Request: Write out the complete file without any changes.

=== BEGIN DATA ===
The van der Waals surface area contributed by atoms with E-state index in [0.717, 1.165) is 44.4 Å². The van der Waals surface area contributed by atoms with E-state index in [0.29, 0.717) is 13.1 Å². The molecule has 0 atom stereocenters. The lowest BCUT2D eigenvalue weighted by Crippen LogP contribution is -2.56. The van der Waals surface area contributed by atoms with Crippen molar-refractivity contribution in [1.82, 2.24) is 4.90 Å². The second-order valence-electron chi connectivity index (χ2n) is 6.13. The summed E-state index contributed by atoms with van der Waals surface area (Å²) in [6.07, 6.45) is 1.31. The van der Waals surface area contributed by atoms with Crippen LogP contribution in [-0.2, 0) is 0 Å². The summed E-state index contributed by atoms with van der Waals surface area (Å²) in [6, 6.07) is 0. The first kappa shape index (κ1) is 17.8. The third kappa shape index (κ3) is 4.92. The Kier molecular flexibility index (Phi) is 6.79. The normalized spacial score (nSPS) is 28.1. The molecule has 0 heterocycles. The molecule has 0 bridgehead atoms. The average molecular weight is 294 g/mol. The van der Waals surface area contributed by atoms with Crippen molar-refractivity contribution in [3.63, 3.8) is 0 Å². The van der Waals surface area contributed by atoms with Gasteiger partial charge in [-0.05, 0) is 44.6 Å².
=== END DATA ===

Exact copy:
The van der Waals surface area contributed by atoms with E-state index in [0.717, 1.165) is 44.4 Å². The van der Waals surface area contributed by atoms with E-state index in [0.29, 0.717) is 13.1 Å². The molecule has 0 atom stereocenters. The lowest BCUT2D eigenvalue weighted by Crippen LogP contribution is -2.56. The van der Waals surface area contributed by atoms with Crippen molar-refractivity contribution in [1.82, 2.24) is 4.90 Å². The second-order valence-electron chi connectivity index (χ2n) is 6.13. The summed E-state index contributed by atoms with van der Waals surface area (Å²) in [6.07, 6.45) is 1.31. The van der Waals surface area contributed by atoms with Crippen LogP contribution in [-0.2, 0) is 0 Å². The summed E-state index contributed by atoms with van der Waals surface area (Å²) in [6, 6.07) is 0. The first kappa shape index (κ1) is 17.8. The third kappa shape index (κ3) is 4.92. The Kier molecular flexibility index (Phi) is 6.79. The normalized spacial score (nSPS) is 28.1. The molecule has 0 heterocycles. The molecule has 0 bridgehead atoms. The average molecular weight is 294 g/mol. The van der Waals surface area contributed by atoms with Crippen molar-refractivity contribution in [3.63, 3.8) is 0 Å². The van der Waals surface area contributed by atoms with Gasteiger partial charge in [-0.05, 0) is 44.6 Å².